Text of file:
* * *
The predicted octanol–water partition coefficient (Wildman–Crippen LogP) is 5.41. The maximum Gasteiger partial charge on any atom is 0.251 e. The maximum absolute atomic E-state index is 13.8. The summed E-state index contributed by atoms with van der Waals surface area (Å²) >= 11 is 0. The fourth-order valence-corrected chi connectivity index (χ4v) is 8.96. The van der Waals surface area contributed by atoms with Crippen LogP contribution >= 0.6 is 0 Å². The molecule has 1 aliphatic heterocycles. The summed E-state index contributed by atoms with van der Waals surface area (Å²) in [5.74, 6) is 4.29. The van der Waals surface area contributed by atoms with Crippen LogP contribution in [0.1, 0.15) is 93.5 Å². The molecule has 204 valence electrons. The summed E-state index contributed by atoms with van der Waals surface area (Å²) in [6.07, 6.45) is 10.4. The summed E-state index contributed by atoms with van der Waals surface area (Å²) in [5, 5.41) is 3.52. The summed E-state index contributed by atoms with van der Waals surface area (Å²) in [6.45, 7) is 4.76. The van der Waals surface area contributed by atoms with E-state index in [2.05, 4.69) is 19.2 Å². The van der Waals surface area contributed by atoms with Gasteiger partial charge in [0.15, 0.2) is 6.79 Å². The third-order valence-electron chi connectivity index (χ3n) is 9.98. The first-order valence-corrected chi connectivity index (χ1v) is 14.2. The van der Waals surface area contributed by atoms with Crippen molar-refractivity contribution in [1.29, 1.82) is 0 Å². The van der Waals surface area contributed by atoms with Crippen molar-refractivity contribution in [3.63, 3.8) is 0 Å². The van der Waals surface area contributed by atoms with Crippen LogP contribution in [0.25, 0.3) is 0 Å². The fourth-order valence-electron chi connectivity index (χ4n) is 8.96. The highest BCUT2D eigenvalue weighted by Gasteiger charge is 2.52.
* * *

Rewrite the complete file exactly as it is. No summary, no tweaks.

The predicted octanol–water partition coefficient (Wildman–Crippen LogP) is 5.41. The maximum Gasteiger partial charge on any atom is 0.251 e. The maximum absolute atomic E-state index is 13.8. The summed E-state index contributed by atoms with van der Waals surface area (Å²) >= 11 is 0. The fourth-order valence-corrected chi connectivity index (χ4v) is 8.96. The van der Waals surface area contributed by atoms with Crippen LogP contribution >= 0.6 is 0 Å². The molecule has 1 aliphatic heterocycles. The summed E-state index contributed by atoms with van der Waals surface area (Å²) in [5.74, 6) is 4.29. The van der Waals surface area contributed by atoms with Crippen LogP contribution in [0.1, 0.15) is 93.5 Å². The molecule has 204 valence electrons. The summed E-state index contributed by atoms with van der Waals surface area (Å²) in [6.07, 6.45) is 10.4. The summed E-state index contributed by atoms with van der Waals surface area (Å²) in [5, 5.41) is 3.52. The summed E-state index contributed by atoms with van der Waals surface area (Å²) in [6.45, 7) is 4.76. The van der Waals surface area contributed by atoms with E-state index in [2.05, 4.69) is 19.2 Å². The van der Waals surface area contributed by atoms with Gasteiger partial charge in [0.15, 0.2) is 6.79 Å². The third-order valence-electron chi connectivity index (χ3n) is 9.98. The first-order valence-corrected chi connectivity index (χ1v) is 14.2. The van der Waals surface area contributed by atoms with Crippen molar-refractivity contribution in [1.29, 1.82) is 0 Å². The van der Waals surface area contributed by atoms with Crippen molar-refractivity contribution in [3.63, 3.8) is 0 Å². The van der Waals surface area contributed by atoms with Crippen LogP contribution in [0.25, 0.3) is 0 Å². The fourth-order valence-electron chi connectivity index (χ4n) is 8.96. The highest BCUT2D eigenvalue weighted by Gasteiger charge is 2.52.